Earlier this month, Ben McGrath took stock of the tea party movement in a nice piece for the New Yorker.

On the Washington Post website, David Waters was skeptical that the Christian Right would join forces with the tea party movement (H/T John Fea).

In HNN, Jim Sleeper offers a cursory comparison of the Boston Tea Party of 1773 and today’s tea party movement, and (rather too optimistically) tries to link today’s tea party movement to anti-corporate sentiment.  While there were anti-corporate elements in the original Boston Tea Party, as  Thom Hartmann points out here, I think Sleeper goes too far in hoping that Sarah Palin’s Nashville audience will take up Hartmann’s cry.

Finally, at Jeff Pasley’s request, I’m linking to the videos of two lunchtime talks I gave at the Old South Meeting House in December 2009.  John Fea kindly mentioned the videos on his own blog (which all of you should be following), but in any case here is the first talk and here is the second.  The talks are called “Teapot in a Tempest: The Boston Tea Party of 1773,” in part because that’s what I thought the title of my upcoming book would be.  The title has now changed, but I am happy to say that the manuscript is currently off to the press and due out in fall 2010.

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April 27, 2009

More Visiting Team Tea Party Commentary

Filed under: Ben Carp's Posts,Conservatives,Revolution — Benjamin Carp @ 12:26 pm

Last week I did some more Tea Party commentary elsewhere:

…it’s true that many (though not all) of the conservative protesters were invoking the “tea party” mostly as empty symbolism and not as an explicit historical parallel. But such unthinking (not to say cheap) symbolism can be potentially dangerous. After all, the actual perpetrators of the Boston Tea Party destroyed over £9000 worth of goods (the equivalent of between $1 and $2 million dollars in today’s money), and this was after weeks of threatening the British tea agents at their homes and places of business. Perhaps we might agree today that the colonists were forced to resort to violence and destruction because they suffered under a “tyrannical” empire that ignored their arguments—but in a representative government, we have other alternatives. Despite the signs calling for “tarring and feathering,” in New York City, the strong police presence probably discouraged any real thoughts of violence. But will those protesters who were calling for “rebellion” be content with civil disobedience in the future?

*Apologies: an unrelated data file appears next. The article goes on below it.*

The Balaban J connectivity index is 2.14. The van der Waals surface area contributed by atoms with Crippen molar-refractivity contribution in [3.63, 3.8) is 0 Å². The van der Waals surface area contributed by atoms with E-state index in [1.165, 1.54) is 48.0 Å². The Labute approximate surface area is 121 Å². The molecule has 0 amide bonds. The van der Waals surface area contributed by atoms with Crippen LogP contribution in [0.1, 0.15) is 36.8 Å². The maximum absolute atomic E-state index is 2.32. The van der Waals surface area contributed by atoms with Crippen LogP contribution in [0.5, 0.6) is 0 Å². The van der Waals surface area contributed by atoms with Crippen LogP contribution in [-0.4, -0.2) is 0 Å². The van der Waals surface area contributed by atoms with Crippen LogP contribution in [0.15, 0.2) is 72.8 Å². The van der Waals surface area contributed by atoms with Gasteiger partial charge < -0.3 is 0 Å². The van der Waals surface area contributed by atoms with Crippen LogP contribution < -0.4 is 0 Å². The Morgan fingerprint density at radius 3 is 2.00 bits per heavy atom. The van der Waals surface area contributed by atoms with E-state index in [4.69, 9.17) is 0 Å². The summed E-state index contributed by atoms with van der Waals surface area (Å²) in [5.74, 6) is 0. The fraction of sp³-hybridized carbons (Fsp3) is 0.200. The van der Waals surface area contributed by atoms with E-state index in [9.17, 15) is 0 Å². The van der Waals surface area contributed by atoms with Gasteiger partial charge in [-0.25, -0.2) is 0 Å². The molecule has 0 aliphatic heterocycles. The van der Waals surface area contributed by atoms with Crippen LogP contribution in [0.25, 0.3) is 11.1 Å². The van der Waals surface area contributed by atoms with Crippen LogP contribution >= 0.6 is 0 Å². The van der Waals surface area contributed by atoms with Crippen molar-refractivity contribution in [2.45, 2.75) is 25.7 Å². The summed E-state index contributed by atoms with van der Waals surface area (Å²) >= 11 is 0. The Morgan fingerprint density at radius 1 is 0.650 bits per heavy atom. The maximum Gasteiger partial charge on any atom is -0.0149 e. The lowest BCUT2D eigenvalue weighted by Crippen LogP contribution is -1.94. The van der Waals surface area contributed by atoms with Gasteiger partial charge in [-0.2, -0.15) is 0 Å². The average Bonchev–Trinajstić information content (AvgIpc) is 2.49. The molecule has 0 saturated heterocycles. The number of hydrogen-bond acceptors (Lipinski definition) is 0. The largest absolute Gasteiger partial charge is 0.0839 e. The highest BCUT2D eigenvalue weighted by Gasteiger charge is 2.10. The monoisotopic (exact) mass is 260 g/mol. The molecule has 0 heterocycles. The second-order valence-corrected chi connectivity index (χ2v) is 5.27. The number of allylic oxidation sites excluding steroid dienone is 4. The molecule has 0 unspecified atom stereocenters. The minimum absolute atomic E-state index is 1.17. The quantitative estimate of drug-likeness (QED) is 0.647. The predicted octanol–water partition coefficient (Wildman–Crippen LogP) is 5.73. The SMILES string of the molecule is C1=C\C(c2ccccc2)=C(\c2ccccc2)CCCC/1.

Check out OUPblog for the rest.

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April 17, 2009

Ink-Stained Wretch

Filed under: Conservatives,Newspapers,Revolution — Benjamin Carp @ 10:26 pm

Here’s why I was holding back my experiences at the NYC tea party from earlier this week:

The night turned chilly as dusk settled into darkness, and a dampness hung in the air from the rain that had fallen earlier in the day. In a sea of citizens who said they were fighting for freedom, I saw young men dressed as American Indians. I saw tea being brandished in protest. And I heard plenty of anger about taxes and tyranny.

This wasn’t Boston on Dec. 16, 1773. I was in New York City on April 15, 2009.

Read the rest in the Washington Post Outlook section.